In a little over a month, the digital world will be saying its last goodbye to Google Plus. It was a social network that no one really wanted. Even the backing of the most powerful tech company did little to change that. Google Plus will cease to exist in April this year, and it’s hard to see why anyone would miss it. Google jumped on the social media bandwagon without having a good idea for a product or a service. Your business, especially if it’s a small business that relies more on brick-and-mortar stores than digital ones. It might also be too quick to start following seemingly promising digital marketing trends.

If you’re not sure how to discern the ones that show real promise for those that are just shiny new trends with little substance to them, keep reading. We’ll show you three trends that will do absolutely nothing for your business and are unworthy of your attention, time, and resources.

Using Facebook for Free

It costs nothing to create a page for your business on Facebook. Hire a professional to set it up. Create a visual identity, and develop a content strategy for the social network. Facebook isn’t for free. But the basic premise of the social network looks like this, create a page and produce great content. You’ll start getting impressions and traffic organically.

But that’s not how Facebook really works. Over the past couple of years, Facebook has been drastically reduced the organic reach of business’ posts. If your business’s Facebook page has a following of a thousand people, it’s most likely that only about twenty of them will see your post.

If you factor in that those twenty needs to interact with your post so that people who don’t follow your business already can see it. It becomes obvious that relying on organic reach isn’t something you should do on Facebook. However, sponsored posts or ads can have a much greater reach. So don’t think you can use Facebook for free, and pay up if you want to see results.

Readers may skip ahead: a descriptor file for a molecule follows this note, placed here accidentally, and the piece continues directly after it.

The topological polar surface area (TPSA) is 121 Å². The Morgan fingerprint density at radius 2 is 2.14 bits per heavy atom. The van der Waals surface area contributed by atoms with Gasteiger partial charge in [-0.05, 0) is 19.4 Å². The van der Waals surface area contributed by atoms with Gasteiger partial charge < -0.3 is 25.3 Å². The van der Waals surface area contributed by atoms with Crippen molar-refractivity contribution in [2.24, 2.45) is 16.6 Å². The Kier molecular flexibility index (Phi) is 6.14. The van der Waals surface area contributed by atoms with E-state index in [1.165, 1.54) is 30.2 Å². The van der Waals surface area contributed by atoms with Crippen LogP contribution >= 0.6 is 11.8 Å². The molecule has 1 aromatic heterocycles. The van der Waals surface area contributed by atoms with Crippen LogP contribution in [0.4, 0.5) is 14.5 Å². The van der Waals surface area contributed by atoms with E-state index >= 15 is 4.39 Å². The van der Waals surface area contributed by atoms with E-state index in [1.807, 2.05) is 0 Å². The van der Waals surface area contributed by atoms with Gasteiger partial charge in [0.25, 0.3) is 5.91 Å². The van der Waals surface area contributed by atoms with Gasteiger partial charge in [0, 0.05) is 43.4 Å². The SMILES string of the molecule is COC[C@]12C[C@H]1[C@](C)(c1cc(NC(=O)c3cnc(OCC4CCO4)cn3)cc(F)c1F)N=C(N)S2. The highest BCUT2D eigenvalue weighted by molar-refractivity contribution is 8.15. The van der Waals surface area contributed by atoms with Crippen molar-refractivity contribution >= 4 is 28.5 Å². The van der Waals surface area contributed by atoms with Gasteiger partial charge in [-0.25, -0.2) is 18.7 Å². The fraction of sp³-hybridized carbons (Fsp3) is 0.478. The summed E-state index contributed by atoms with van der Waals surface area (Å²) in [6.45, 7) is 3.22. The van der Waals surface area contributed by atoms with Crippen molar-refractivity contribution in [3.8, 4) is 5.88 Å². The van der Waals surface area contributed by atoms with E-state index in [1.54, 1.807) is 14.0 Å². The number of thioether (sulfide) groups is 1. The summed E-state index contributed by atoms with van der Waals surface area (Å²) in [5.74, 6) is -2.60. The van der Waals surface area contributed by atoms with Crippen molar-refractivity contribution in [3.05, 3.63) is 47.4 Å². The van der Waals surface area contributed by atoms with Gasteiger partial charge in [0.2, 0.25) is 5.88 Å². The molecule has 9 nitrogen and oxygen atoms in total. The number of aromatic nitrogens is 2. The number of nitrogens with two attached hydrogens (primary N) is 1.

Putting Stock in Influencers

Influencer marketing has its place in digital marketing. People who are able to attract and maintain online following can shine some of that limelight on businesses that need it. And it’s true that the influencer industry is undergoing changes, but none of those will make it more appealing to small, brick-and-mortar businesses.

Using influencers makes sense for businesses that have more than just a small local footprint. If your business is small and mostly operating in the analog world, the benefits you’ll get from working with influencers will be minor, if any. Influencers work best with businesses that have a broader presence.

And don’t think that micro-influencers are much different, either. There is a trend of businesses working with them to drum up leads. But it’s still not a good solution for you because the micro-influencer’s audience doesn’t have to live in the same town, and that’s what would get your business the most benefits.

Experimenting with New and Unproven Digital Methods

You can do a lot for your small, brick-and-mortar business using digital methods. Local search, for example, is a method that works incredibly well when it comes to getting fit through your store’s doors. Investing resources into collecting and managing online reviews is another proven digital method for small businesses.

But these are only two in the sea of methods you can try. That sea is getting deeper and wider by the day because people are always coming up with new methods to promote a business and generate leads. And with the idea of the early adopter being very prominent among business owners who use digital methods in their business, it’s very important that you know when to hit the brakes.

Small businesses usually don’t have money to waste on experimenting with unproven or emerging digital methods. If you want to make sure that every dollar you invest in digital marketing is a dollar well spent, you need to invest only in the things that produced results for similar businesses. Following trends is a trend you should be careful with because it can be too risky for a business with limited resources.